A book which turned scientists' beliefs on their heads is the star attraction at an exhibition in Edinburgh.
The publication of Polish mathematician and astronomer Nicolaus Copernicus' work "On the Revolutions of Heavenly Bodies" just before his death in 1543, caused outrage in the scientific world.
Copernicus' work was the first to argue that the sun, not the earth was the centre of our solar system.
His findings were not accepted for around 100 years.
The rare first edition can be seen in the new exhibition - Astronomy Victorious: Understanding Our Universe - at Edinburgh University library.
The exhibition charts our fascination with, exploration of and responses to outer space.
Since our earliest times, human beings have looked skywards, attempting to make sense of what they have seen.
Curator Kirsty MacNab explained: "Is it escapism, is it the unknown, it's human nature to want to explore."
She said Copernicus was nervous about publishing because of the reaction it would cause.
"This is just like telling us nowadays that the earth is actually flat, we were wrong all along," said Ms MacNab.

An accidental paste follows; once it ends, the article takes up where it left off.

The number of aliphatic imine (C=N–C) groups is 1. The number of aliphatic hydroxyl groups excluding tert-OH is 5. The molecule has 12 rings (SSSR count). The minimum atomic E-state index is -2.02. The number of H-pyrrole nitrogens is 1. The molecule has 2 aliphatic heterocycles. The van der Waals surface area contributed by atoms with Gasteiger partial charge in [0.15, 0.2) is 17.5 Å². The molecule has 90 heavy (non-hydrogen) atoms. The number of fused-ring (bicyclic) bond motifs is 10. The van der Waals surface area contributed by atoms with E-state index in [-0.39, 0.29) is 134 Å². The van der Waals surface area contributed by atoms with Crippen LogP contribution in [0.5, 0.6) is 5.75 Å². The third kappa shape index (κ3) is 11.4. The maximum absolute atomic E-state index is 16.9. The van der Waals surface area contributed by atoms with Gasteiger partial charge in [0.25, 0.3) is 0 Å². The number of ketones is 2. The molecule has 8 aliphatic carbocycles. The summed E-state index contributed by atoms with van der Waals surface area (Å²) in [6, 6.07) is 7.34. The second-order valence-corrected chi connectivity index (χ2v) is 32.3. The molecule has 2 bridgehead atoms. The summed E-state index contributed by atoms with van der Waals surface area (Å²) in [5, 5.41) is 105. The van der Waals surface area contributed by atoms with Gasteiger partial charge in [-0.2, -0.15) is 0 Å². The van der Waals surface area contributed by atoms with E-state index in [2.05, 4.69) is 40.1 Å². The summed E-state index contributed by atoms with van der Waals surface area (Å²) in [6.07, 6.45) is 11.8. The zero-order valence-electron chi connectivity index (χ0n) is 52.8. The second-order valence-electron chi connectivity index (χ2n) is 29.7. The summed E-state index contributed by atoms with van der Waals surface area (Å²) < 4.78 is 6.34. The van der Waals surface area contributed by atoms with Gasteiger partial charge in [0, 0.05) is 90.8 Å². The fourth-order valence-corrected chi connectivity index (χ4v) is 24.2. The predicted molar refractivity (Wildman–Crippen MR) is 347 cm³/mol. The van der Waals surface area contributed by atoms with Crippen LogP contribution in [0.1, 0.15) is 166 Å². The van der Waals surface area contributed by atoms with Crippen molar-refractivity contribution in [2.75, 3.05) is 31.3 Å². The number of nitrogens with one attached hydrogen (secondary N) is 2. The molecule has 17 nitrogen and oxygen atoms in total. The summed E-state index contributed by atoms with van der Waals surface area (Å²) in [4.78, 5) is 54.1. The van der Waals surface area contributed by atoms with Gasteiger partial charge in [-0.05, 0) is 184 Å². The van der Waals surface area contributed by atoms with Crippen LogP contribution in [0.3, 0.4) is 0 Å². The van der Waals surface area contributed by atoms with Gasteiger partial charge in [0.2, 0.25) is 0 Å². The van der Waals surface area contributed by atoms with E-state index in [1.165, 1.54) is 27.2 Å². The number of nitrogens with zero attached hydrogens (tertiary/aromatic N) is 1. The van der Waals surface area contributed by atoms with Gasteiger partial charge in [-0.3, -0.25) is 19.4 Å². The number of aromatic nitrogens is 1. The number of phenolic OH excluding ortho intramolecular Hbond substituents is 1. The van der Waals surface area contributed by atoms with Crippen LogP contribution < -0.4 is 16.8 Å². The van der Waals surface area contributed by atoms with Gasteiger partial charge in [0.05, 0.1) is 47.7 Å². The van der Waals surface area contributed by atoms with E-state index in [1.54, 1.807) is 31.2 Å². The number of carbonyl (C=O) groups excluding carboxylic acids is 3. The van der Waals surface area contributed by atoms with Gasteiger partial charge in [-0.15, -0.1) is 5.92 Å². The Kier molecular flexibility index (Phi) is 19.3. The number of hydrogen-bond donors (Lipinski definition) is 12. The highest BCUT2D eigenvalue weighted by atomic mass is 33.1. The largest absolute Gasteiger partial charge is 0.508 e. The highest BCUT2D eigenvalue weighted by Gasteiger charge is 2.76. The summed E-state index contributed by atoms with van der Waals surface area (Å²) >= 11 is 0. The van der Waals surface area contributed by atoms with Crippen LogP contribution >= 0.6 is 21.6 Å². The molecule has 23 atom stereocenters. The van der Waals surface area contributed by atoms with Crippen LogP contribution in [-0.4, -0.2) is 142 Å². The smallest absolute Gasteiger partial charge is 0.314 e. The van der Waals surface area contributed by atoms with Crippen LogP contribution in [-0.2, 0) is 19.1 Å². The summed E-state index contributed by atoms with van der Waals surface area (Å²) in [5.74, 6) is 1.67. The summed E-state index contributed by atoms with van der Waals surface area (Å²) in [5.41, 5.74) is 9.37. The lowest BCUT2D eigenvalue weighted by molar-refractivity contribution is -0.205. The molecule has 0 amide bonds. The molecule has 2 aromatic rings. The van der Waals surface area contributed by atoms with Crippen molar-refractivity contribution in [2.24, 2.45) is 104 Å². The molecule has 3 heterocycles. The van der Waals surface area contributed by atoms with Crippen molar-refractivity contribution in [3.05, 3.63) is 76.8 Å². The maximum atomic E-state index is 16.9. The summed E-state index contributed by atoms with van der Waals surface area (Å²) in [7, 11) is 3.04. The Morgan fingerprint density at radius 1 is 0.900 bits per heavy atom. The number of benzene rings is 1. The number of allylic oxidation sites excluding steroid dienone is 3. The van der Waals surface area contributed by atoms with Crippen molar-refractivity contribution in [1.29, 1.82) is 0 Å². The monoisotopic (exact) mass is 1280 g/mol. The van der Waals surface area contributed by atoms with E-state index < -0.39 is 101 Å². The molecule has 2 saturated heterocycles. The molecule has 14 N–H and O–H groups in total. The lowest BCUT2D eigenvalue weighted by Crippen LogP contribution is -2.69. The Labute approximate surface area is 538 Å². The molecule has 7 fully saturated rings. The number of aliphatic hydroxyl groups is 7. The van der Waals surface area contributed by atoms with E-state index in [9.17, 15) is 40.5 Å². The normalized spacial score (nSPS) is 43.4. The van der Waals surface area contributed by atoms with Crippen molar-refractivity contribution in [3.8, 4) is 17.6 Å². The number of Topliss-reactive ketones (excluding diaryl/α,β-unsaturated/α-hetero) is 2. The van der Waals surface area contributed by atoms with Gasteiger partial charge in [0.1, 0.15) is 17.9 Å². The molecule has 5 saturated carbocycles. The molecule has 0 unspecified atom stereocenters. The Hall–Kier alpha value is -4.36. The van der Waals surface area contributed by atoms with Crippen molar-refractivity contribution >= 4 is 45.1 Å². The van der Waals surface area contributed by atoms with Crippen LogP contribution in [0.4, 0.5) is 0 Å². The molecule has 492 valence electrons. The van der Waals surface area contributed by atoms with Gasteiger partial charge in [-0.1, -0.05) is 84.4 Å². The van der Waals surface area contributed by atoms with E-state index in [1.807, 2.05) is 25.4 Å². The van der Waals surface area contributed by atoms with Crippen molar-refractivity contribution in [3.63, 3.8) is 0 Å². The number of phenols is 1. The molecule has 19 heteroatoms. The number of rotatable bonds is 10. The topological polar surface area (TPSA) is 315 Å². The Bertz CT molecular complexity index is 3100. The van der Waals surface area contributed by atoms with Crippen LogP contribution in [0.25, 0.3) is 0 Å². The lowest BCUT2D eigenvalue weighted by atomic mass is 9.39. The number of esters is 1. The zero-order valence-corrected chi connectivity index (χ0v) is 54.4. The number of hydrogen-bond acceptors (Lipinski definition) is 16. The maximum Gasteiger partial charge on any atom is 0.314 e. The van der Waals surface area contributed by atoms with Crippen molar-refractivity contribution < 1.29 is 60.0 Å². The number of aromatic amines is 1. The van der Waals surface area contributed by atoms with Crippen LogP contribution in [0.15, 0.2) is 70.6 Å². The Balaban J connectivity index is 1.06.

Some pieces in the exhibition are contemporary, like the art work which uses clocks to explore the different lengths of days on the planets in our solar system.
Others are older, like a 16th Century pocket sundial. And then there is a shard of a four billion-year-old meteorite.
The Gibeon meteorite is named after the Namibian town where it landed about 30,000 years ago. A distinctive cross-hatch pattern, caused by heating and cooling, can be clearly seen.
"This pattern could never occur naturally on earth," adds Kirsty MacNab "unless the object had come from outer space."
She says if you take a line from Copernicus' ideas to where we are now, our understanding of what lies beyond our own planet has evolved radically. "I think that scientific endeavour over the last 500 years is just remarkable."
Astronomy Victorious: Understanding Our Universe is at Edinburgh University library from 27 July - 27 October 2018.